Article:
It is also worth bearing in mind the difficulties of dealing with images (and material culture) in an environment which always privileged the written word. This is not only true in the field of philosophy, which traditionally considers the image auxiliary and subsidiary in relation to the concept (despite the widespread use of visual metaphors in the history of philosophy), as Emeritus Professor Marilena Chauí from the University of São Paulo shows in her thought-provoking text, Janela da Alma. For instance, the historian Lilia Schwarcz (Professor at the same university and Visiting Professor at Princeton University) in a recent interview (see from 16 min.), stresses the prejudice that her Masters thesis (Cientistas, instituições e questão racial no Brasil do século XIX) suffered for treating images as historical sources. Her defense of the dialogue with images as something more than mere ‘illustrations’ is a position we share, and which expresses the spirit of this Symposium in all its editions.

This edition includes colleagues from the field of archaeology and considers questions related to material culture. This flourishing interest in material culture (and its diffusion) follows on the first triennium of the project “Touching the Past”, organized by Erika Angliker and myself. Over three years, the project organized trips and classes in Greece, as well as the participation of volunteers in excavations at Strophilas, Andros (2017), Despotiko, Paros (2018), and Eleutherna, Crete (2019, in which two co-organizers of this Symposium, Júlia Avellar e Sandra Bianchet took part), and a visit to Tenea (2019). The excavations were directed by, respectively, Christina Televantou, Yannos Kourayos, Nicholas Stampolidis, and Elena Korka. The project’s main purpose was to offer students and professors who are not specialists in Archaeology the opportunity to gain experience in an excavation, and to visit museums and archaeological sites. This enabled the participants to come in contact with material culture and archaeological work, broadening their comprehension of antiquity through sensory experience. In 2019, we also organized a photo exhibition of the work of Natalia Velli on Despotiko (Casa do Brasil in Athens, 2019) and a colloquium on the Reception of the Classics in Brazil, held at the Brazilian Embassy in Athens (2019).

We have received, with great enthusiasm, confirmation of attendance of this Symposium from colleagues who are engaged in archaeological work in Egypt and Brazil. The dialogue between “our past” and the Greco-Roman tradition is a stimulating theme, and one which deserves close attention (cf. the recent book by Senior Professor André Prous of the Federal University of Minas Gerais, Arqueologia Brasileira: a pré-história e os verdadeiros colonizadorespublished in 2019). This theme is in line with the enlightening concept of Liquid Antiquity quoted in the second epigraph of this text. A dialogical reflection on these new philosophical approaches and their development is promising for interdisciplinary research, which brings together information on texts and objects of material culture.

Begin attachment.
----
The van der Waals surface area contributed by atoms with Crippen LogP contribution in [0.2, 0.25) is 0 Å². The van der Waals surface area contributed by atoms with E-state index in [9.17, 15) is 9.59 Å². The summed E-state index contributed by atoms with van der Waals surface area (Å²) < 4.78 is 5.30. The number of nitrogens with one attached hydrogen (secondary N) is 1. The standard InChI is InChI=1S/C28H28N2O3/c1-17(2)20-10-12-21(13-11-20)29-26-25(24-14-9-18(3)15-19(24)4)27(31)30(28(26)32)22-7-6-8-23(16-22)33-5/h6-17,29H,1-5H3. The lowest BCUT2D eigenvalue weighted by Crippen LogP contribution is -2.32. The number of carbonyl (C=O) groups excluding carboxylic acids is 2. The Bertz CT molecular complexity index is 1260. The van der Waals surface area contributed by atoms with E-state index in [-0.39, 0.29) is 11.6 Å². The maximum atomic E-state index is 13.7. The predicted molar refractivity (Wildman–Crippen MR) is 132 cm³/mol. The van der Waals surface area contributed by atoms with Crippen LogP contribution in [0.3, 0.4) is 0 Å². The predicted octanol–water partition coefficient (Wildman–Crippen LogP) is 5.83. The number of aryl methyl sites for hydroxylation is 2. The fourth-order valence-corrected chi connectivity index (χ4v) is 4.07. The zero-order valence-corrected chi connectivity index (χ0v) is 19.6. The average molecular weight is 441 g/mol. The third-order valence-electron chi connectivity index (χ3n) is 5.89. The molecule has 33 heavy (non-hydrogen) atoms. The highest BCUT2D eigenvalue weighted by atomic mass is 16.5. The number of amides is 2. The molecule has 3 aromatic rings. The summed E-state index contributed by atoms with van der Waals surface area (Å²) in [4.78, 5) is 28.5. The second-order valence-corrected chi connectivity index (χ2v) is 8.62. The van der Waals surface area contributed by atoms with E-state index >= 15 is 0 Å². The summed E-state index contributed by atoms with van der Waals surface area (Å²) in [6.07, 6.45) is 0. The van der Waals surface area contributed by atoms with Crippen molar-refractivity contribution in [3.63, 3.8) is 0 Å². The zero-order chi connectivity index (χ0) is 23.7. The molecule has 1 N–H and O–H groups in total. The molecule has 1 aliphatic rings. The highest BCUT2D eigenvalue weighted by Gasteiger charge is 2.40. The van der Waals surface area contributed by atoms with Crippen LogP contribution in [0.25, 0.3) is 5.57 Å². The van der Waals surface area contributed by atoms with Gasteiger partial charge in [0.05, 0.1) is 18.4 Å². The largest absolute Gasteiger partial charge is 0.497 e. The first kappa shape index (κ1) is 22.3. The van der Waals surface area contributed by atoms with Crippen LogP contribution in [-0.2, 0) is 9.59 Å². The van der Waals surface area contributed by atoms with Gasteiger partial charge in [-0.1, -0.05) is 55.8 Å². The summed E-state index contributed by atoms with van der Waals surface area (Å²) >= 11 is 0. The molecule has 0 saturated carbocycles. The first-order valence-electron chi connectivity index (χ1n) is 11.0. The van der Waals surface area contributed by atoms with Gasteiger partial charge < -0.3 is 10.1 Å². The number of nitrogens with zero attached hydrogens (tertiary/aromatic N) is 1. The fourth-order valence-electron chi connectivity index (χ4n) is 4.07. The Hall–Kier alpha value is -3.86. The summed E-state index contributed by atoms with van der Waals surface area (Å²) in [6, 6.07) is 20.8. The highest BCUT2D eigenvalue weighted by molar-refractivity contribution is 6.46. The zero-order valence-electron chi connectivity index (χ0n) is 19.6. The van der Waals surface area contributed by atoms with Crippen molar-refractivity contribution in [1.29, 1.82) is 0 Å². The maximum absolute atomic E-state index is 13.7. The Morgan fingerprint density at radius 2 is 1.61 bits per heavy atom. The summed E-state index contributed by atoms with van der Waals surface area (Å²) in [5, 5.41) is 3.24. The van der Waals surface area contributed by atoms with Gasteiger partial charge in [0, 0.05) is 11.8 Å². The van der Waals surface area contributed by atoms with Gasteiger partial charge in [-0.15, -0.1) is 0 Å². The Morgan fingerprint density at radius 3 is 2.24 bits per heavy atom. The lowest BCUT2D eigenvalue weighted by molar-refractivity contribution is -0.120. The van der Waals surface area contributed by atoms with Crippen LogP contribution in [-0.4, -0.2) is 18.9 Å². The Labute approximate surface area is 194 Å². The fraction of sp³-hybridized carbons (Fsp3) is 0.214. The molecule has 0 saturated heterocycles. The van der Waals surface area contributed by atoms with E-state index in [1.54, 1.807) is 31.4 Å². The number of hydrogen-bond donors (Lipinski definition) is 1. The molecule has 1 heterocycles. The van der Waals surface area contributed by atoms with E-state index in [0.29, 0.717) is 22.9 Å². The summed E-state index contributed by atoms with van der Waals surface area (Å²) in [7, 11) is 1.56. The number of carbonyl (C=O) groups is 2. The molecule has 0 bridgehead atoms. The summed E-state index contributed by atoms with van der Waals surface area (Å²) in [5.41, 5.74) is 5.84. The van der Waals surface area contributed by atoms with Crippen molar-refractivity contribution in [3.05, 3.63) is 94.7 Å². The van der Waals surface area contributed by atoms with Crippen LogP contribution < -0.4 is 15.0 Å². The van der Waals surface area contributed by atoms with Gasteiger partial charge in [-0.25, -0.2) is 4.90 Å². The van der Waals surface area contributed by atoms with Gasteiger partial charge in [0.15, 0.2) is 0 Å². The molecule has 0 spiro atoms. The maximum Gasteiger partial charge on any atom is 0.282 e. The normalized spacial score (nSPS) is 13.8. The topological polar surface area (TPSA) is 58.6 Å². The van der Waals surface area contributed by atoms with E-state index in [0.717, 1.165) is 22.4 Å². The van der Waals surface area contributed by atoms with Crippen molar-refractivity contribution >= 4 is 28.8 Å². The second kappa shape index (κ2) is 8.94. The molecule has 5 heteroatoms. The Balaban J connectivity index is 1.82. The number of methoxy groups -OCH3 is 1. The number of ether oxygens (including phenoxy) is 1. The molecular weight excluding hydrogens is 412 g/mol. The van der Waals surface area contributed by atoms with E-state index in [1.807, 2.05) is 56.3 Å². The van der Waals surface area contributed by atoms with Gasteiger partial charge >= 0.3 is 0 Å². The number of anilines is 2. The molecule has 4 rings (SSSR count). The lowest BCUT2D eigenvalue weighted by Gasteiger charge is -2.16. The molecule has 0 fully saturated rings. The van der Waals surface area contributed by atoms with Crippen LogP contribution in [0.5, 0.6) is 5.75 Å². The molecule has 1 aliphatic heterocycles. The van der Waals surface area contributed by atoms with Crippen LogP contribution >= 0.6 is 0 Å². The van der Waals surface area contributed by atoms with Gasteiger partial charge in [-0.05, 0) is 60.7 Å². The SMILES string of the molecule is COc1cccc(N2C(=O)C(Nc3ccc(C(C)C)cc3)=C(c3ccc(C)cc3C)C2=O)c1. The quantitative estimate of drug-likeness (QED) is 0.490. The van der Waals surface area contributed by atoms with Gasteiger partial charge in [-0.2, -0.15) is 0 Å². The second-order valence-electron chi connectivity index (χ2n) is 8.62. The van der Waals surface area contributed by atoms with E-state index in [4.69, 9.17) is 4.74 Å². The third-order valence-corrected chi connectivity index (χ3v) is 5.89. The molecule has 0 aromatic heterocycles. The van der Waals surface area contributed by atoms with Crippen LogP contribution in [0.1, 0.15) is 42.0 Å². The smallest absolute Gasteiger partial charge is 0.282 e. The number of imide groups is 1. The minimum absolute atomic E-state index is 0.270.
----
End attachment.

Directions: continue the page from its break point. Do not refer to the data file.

Finally, we should note that we do not share Diotima’s opinion (in another Symposium, which advocates seeking a higher, heavenly, and non-pandemic form of love) about the need to move away from the world of the senses and its “trifles” in order to find “essential beauty entire, pure and unalloyed; not infected with the flesh and color of humanity, and ever so much more of mortal trash. What if he could behold the divine beauty itself, in its unique form?” (Plato, Symposium, 211e, translated by Harold N. Fowler). We wish to get closer not only to words, in order to see that “each one has a thousand of secret faces under the neutral face”, as Drummond (one of the greatest of Brazilian poets) says, but also to get closer to the things they represent, as well as to understand – even if in mirror-like manner, by reflection, with methodology as a helpful instrument – the glance which transformed stone, clay, mineral, voice, desire, and life into objects and words.

Maria Cecilia de Miranda Nogueira Coelho
Associate Professor at the Federal University of Minas Gerais,
General coordinator of the Symposium

Translation: Julia Avellar, Copyediting: Andy Redwood